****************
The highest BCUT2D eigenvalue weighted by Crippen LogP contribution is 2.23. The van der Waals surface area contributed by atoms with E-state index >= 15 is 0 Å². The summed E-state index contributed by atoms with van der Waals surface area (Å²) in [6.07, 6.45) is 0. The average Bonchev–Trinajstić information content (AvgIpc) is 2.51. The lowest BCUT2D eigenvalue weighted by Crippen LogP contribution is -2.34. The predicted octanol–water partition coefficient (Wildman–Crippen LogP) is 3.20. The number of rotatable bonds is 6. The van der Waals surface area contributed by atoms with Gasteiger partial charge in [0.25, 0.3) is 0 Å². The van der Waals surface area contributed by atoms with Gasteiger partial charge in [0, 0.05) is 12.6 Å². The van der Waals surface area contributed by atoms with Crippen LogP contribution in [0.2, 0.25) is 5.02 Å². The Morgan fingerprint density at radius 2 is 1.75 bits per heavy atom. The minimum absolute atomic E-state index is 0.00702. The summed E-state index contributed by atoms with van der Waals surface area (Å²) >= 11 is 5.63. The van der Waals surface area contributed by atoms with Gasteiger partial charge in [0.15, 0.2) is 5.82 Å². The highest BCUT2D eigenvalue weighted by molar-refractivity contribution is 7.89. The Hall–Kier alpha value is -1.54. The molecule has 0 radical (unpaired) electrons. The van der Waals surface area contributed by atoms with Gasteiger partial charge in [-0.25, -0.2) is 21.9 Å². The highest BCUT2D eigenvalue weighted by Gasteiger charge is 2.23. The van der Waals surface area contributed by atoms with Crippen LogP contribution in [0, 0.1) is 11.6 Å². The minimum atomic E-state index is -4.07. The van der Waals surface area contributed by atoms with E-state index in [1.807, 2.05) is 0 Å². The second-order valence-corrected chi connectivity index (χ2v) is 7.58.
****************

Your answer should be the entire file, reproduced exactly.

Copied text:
The highest BCUT2D eigenvalue weighted by Crippen LogP contribution is 2.23. The van der Waals surface area contributed by atoms with E-state index >= 15 is 0 Å². The summed E-state index contributed by atoms with van der Waals surface area (Å²) in [6.07, 6.45) is 0. The average Bonchev–Trinajstić information content (AvgIpc) is 2.51. The lowest BCUT2D eigenvalue weighted by Crippen LogP contribution is -2.34. The predicted octanol–water partition coefficient (Wildman–Crippen LogP) is 3.20. The number of rotatable bonds is 6. The van der Waals surface area contributed by atoms with Gasteiger partial charge in [0.25, 0.3) is 0 Å². The van der Waals surface area contributed by atoms with Gasteiger partial charge in [0, 0.05) is 12.6 Å². The van der Waals surface area contributed by atoms with Crippen LogP contribution in [0.2, 0.25) is 5.02 Å². The Morgan fingerprint density at radius 2 is 1.75 bits per heavy atom. The minimum absolute atomic E-state index is 0.00702. The summed E-state index contributed by atoms with van der Waals surface area (Å²) >= 11 is 5.63. The van der Waals surface area contributed by atoms with Gasteiger partial charge in [0.15, 0.2) is 5.82 Å². The highest BCUT2D eigenvalue weighted by molar-refractivity contribution is 7.89. The Hall–Kier alpha value is -1.54. The molecule has 0 radical (unpaired) electrons. The van der Waals surface area contributed by atoms with Gasteiger partial charge in [-0.25, -0.2) is 21.9 Å². The highest BCUT2D eigenvalue weighted by Gasteiger charge is 2.23. The van der Waals surface area contributed by atoms with Crippen LogP contribution in [0, 0.1) is 11.6 Å². The minimum atomic E-state index is -4.07. The van der Waals surface area contributed by atoms with E-state index in [1.807, 2.05) is 0 Å². The second-order valence-corrected chi connectivity index (χ2v) is 7.58.